Caution is needed when interpreting the results of the articles on psychosurgery for the treatment of addiction. In a recent editorial15 and letter,36 concern is expressed about the Russian34 and Chinese articles12 reviewed here. There were no randomized control groups during research, and it is not clear whether the surgically treated patients were able to give free and informed consent for the surgery because of the punitive policies in these countries toward drug abuse.

Another concern in psychosurgical treatment of addicted patients is the irreversibility of the lesion caused by the procedure. Deep brain stimulation, a neurosurgical technique used as a treatment for movement disorders, only causes a microlesion in the target structure, which disappears in the weeks following surgery. The influence of the local current by the stimulator is completely reversible, just by turning off the device. This reversibility creates the unique possibility for conducting a randomized, double-blind trial, because the patient is generally not able to discriminate the difference between stimulation on or off.

So far, only reports on the use of DBS in patients with comorbid addiction disorders have been published,25,44 so extended research has to be conducted to create more insight into the optimal target, the mechanism of action, and the procedure’s safety regarding treatment in a psychiatric condition such as addiction. With the expanding knowledge of the neuronal circuits responsible for the behavioral disorders associated with addiction, though, DBS could become a future treatment option for patients suffering from addiction.

Conclusions

Addiction is a severe psychiatric disorder with a high individual and socioeconomic impact. In the past, several neurosurgical procedures have been described, with lesions being made in specific brain regions thought to be dysfunctional in addiction. Deep brain stimulation might be a safe alternative. More research is needed to understand better the underlying mechanism of addiction, and to define selection criteria for the patients who might benefit from this surgery.

References

Sources of support: none reported.

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    Benabid ALPollak PSeigneuret EHoffmann DGay EPerret J: Chronic VIM thalamic stimulation in Parkinson’s disease essential tremor and extra-pyramidal dyskinesias. Acta Neurochir Suppl (Wien) 58:39–44 1993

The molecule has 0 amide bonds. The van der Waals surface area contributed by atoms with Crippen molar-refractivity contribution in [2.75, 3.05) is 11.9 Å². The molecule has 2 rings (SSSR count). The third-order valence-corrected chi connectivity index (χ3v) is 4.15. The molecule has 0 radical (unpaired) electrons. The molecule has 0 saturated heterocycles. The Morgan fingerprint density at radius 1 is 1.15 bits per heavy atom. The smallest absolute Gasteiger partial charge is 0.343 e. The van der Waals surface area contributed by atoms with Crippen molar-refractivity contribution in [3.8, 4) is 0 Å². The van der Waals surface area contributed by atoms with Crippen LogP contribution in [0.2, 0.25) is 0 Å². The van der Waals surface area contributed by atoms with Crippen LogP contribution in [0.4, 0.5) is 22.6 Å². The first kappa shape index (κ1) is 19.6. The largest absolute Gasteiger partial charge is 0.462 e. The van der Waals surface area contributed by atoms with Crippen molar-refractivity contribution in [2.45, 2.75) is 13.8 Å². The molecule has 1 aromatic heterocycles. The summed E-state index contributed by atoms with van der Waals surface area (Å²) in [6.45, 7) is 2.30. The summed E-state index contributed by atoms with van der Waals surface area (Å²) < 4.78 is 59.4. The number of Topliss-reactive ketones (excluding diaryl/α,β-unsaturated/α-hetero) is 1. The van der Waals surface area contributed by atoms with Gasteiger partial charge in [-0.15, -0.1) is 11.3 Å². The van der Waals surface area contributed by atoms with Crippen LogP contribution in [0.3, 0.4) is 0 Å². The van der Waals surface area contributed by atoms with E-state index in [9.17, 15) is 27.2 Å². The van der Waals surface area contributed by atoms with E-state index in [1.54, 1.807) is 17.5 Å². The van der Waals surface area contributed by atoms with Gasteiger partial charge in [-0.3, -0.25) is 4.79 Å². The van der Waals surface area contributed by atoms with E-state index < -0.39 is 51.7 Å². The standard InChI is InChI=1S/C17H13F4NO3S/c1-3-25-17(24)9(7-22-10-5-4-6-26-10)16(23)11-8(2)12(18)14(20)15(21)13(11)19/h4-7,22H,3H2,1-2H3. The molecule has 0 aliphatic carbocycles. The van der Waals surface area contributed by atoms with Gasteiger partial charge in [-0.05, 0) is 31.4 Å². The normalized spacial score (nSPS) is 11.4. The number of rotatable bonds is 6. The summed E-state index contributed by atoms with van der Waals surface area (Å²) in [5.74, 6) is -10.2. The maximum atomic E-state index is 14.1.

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    Cohen RAKaplan RFMoser DJJenkins MAWilkinson H: Impairments of attention after cingulotomy. Neurology 53:819–824 1999

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    Dieckmann GSchneider H: Influence of stereotactic hypothalamotomy on alcohol and drug addiction. Appl Neurophysiol 41:93–98 1978

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    Feldman RPGoodrich JT: Psychosurgery: a historical overview. Neurosurgery 48:647–659 2001

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    Ferri MAmato LDavoli M: Alcoholics Anonymous and other 12-step programmes for alcohol dependence. Cochrane Database Syst Rev 3: CD005032 2006

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    Foltz ELWhite LE Jr: Pain “relief” by frontal cingulumotomy. J Neurosurg 19:89–100 1962

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    Gao GWang XHe SLi WWang QLiang Q: Clinical study for alleviating opiate drug psychological dependence by a method of ablating the nucleus accumbens with stereotactic surgery. Stereotact Funct Neurosurg 81:96–104 2003

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    Goldstein RZVolkow ND: Drug addiction and its underlying neurobiological basis: neuroimaging evidence for the involvement of the frontal cortex. Am J Psychiatry 159:1642–1652 2002

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    Greenberg BDMalone DAFriehs GMRezai ARKubu CSMalloy PF: Three-year outcomes in deep brain stimulation for highly resistant obsessive-compulsive disorder. Neuropsychopharmacology 31:2384–2393 2006

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    Hall W: Stereotactic neurosurgical treatment of addiction: minimizing the chances of another ‘great and desperate cure’. Addiction 101:1–3 2006